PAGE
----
Famous intellectual plagiarizers
Plagiarism had always been a hot topic in the society of scholarly advocates. This intellectual crime had always been part of the 'not to do list' formost people. Well, who would want to steal or be stolen from the unique ideas that a person has, right? As everyone knows, there are so many plagiarism checking services that would ensure that there are no issues of stolen intellectual property from anybody.
Even Internet sites , such as plagtracker.com, have been a part of the wide advocacy of preventing plagiarism, and respecting and giving proper credit to the person who owns the unique, intellectual work.
Although that being said, still, there are people who fail to submit to this rightful act of ‘not stealing the intellectual ideas of other people’. Even famous people had also been involved with this kind of intellectual crime.. According to C. H. Scarlett (2009), Helen Keller, Martin Luther King, and even George Harrison have committed this crime. According to the article, Helen Keller was accused of the crime when she was producing work for school when she was still young. Ever since then, she would review her work with the help of her friends before she would submit her work to prevent this crime happening again. As young as she had been at the time, she was able to prevent committing this intellectual crime again.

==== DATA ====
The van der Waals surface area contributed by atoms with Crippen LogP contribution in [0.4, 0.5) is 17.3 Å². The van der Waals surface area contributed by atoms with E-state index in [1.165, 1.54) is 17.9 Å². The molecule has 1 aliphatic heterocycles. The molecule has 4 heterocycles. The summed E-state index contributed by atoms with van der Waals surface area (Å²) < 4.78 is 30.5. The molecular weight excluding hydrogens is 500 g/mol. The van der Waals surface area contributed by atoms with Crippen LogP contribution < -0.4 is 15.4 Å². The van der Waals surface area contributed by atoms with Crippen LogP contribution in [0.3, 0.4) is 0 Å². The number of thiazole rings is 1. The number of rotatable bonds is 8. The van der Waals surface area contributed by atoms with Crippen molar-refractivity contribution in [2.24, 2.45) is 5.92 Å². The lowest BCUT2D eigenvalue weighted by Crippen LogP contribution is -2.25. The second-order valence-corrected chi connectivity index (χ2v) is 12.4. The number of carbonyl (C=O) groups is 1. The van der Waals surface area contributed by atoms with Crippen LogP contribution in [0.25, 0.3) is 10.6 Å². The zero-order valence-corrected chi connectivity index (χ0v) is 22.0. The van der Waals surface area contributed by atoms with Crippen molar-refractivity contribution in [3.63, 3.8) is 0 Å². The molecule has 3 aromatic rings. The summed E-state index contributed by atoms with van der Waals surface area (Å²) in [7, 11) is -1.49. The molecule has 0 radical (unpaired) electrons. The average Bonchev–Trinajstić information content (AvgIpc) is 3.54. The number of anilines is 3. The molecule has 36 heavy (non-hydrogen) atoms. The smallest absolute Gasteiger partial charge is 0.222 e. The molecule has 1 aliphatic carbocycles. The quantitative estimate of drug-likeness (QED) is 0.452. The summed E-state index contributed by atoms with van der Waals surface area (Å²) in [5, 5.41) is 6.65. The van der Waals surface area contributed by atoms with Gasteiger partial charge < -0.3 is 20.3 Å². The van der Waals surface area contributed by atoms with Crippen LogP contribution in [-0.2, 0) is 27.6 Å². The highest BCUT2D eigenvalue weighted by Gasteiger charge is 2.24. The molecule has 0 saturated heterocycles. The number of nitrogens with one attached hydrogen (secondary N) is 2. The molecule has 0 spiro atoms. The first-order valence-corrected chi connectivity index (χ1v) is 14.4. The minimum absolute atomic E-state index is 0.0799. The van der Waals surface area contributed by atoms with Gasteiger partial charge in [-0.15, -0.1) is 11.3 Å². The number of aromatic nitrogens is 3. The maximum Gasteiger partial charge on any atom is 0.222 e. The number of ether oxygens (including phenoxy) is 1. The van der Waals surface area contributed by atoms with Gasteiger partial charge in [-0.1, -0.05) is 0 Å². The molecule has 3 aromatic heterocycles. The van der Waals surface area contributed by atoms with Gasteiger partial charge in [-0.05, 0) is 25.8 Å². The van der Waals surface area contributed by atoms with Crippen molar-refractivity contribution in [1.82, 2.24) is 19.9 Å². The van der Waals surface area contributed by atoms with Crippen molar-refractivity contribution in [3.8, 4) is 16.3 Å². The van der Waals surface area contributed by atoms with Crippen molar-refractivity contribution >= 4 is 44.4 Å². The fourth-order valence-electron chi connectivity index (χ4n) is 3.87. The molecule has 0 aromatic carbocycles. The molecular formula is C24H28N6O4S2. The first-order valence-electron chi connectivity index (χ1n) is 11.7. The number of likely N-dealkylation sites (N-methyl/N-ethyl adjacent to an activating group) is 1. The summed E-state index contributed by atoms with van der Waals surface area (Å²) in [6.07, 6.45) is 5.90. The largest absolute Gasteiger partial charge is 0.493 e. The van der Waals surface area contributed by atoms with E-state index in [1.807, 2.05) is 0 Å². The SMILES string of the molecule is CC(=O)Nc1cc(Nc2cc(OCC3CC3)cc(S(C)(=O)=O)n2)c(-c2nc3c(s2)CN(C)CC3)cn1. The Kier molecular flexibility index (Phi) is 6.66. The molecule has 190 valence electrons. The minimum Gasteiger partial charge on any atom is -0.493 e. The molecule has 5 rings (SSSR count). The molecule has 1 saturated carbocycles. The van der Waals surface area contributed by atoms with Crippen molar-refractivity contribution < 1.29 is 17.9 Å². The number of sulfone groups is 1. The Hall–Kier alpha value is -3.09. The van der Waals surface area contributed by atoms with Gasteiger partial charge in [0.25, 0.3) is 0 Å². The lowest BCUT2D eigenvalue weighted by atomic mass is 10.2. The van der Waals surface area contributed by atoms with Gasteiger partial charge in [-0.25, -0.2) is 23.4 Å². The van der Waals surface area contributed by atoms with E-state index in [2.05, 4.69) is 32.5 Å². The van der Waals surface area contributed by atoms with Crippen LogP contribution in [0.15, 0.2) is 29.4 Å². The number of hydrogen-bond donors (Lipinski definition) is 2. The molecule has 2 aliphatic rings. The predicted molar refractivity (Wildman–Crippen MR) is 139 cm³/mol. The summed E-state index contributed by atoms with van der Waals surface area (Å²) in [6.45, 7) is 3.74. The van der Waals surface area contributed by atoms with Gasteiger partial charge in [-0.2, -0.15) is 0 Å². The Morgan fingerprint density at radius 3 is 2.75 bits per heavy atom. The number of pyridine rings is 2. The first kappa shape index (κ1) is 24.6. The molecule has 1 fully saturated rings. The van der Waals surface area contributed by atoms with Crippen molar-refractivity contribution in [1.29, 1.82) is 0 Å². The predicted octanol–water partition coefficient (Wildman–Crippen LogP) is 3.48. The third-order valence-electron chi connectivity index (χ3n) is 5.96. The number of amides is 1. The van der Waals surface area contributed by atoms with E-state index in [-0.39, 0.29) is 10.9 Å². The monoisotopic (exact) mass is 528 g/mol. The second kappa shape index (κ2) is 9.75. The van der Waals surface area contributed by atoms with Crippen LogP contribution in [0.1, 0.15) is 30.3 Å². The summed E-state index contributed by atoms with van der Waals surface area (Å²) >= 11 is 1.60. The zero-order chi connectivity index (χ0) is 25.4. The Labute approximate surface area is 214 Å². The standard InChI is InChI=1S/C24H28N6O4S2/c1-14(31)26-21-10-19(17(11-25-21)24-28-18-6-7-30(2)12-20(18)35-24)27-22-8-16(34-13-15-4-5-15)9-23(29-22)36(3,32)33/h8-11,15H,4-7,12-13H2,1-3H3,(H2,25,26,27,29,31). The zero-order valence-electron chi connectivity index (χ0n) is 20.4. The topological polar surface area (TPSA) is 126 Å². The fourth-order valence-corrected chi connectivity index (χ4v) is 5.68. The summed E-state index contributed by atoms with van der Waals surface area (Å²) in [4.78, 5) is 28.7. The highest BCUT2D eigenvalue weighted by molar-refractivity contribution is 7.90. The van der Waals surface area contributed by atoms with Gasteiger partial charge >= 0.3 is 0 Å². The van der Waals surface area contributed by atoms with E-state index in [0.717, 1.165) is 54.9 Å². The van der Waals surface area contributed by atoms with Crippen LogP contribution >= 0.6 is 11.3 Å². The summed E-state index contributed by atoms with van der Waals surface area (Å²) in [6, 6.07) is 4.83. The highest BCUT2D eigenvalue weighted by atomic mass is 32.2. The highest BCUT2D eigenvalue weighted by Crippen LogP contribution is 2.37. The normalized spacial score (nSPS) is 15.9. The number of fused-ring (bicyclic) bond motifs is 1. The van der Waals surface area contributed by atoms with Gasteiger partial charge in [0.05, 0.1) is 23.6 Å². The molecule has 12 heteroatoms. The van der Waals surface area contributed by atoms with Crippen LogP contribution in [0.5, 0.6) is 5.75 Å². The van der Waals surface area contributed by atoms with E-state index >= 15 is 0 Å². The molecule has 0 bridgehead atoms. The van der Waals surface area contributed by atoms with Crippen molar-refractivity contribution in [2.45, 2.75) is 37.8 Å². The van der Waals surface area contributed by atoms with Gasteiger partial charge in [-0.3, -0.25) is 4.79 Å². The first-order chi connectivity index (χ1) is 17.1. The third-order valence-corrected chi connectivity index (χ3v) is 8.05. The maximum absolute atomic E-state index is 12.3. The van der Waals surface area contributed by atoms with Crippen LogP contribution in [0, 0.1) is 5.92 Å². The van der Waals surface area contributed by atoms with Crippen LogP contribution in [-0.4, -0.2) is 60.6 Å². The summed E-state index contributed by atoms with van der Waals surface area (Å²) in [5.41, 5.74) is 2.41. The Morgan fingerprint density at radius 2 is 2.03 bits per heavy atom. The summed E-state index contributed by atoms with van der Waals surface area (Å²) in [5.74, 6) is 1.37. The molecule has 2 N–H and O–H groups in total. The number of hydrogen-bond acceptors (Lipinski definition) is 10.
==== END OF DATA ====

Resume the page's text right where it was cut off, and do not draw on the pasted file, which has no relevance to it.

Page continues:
Martin Luther King, as noted in the same article by C. H. Scarlett (2009), had committed plagiarism on almost one-third of his doctoral thesis, as well as in his speech ‘I have a dream’, in which, according to Scarlett, , he used other people’s text without citing the rightful owners of these texts. To be able to track this intellectual crime, an investigation about academic misconduct was carried out at Boson University. This clearly demonstrates that there are so many plagiarism checking services, boards and committees that would detect this intellectual act sooner or later after submitting a plagiarized work.
Also according to C. H. Scarlett, George Harrison committed intellectual misconduct. As the article would relate, he was sued ‘successfully’ that he later wrote a song on this ‘bitter’ event. It was noted that Harrison plagiarized the Chiffons’ ‘He’s so fine’ so as to be used for his song ‘My sweet Lord’. Also, according to the article, Harrison even plagiarized himself, such that he used a seemingly identical introductory chord for the songs ‘I’m looking through you’ and ‘End of the line’ both for The Beatles and The Traveling Wilburys, respectively.
With just these three famous and world-renowned personalities, one may think of how easy it is to commit the crime, as well as how hard it is to face the shame and consequences that would eventually follow. No matter how famous you might be, if you are not careful with the way you use other people’s ideas such that you would seemingly own these intellectual properties, surely you’d be given due penalty for such a crime. Always remember that a crime is always a crime, and that there is no possible way that you could hide this crime for the longest of time. Always be reminded that with even the slightest bit of trying to plagiarize the work of other people, authorities would be able to track you down. Even networking sites such as plagtacker.com, and other sites with the same objective of tracking down this intellectual crime would come right behind your back.